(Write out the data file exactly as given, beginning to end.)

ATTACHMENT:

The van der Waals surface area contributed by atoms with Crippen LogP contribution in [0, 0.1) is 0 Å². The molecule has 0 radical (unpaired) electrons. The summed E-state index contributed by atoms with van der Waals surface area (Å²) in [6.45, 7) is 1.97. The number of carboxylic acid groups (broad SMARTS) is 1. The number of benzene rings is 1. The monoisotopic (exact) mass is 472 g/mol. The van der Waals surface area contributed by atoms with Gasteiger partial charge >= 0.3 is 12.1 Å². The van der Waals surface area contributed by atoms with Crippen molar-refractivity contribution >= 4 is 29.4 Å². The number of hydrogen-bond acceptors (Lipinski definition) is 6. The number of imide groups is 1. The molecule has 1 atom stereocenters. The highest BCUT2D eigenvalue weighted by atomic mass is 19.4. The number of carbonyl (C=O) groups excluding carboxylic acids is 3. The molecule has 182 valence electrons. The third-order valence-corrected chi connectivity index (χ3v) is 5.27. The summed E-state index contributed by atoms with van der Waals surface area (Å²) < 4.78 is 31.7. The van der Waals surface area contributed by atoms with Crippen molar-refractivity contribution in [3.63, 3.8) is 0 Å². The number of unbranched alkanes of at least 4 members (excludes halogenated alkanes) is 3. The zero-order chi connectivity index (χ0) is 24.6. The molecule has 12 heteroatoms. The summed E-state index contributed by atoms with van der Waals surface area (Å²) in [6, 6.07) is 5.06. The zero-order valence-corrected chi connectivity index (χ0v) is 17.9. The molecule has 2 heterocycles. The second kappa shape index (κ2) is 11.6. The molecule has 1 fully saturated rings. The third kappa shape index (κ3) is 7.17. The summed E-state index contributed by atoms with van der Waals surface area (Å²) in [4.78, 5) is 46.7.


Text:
The van der Waals surface area contributed by atoms with Crippen LogP contribution in [0, 0.1) is 0 Å². The molecule has 0 radical (unpaired) electrons. The summed E-state index contributed by atoms with van der Waals surface area (Å²) in [6.45, 7) is 1.97. The number of carboxylic acid groups (broad SMARTS) is 1. The number of benzene rings is 1. The monoisotopic (exact) mass is 472 g/mol. The van der Waals surface area contributed by atoms with Gasteiger partial charge >= 0.3 is 12.1 Å². The van der Waals surface area contributed by atoms with Crippen molar-refractivity contribution >= 4 is 29.4 Å². The number of hydrogen-bond acceptors (Lipinski definition) is 6. The number of imide groups is 1. The molecule has 1 atom stereocenters. The highest BCUT2D eigenvalue weighted by atomic mass is 19.4. The number of carbonyl (C=O) groups excluding carboxylic acids is 3. The molecule has 182 valence electrons. The third-order valence-corrected chi connectivity index (χ3v) is 5.27. The summed E-state index contributed by atoms with van der Waals surface area (Å²) < 4.78 is 31.7. The van der Waals surface area contributed by atoms with Crippen molar-refractivity contribution in [3.63, 3.8) is 0 Å². The number of unbranched alkanes of at least 4 members (excludes halogenated alkanes) is 3. The zero-order chi connectivity index (χ0) is 24.6. The molecule has 12 heteroatoms. The summed E-state index contributed by atoms with van der Waals surface area (Å²) in [6, 6.07) is 5.06. The zero-order valence-corrected chi connectivity index (χ0v) is 17.9. The molecule has 2 heterocycles. The second kappa shape index (κ2) is 11.6. The molecule has 1 fully saturated rings. The third kappa shape index (κ3) is 7.17. The summed E-state index contributed by atoms with van der Waals surface area (Å²) in [4.78, 5) is 46.7.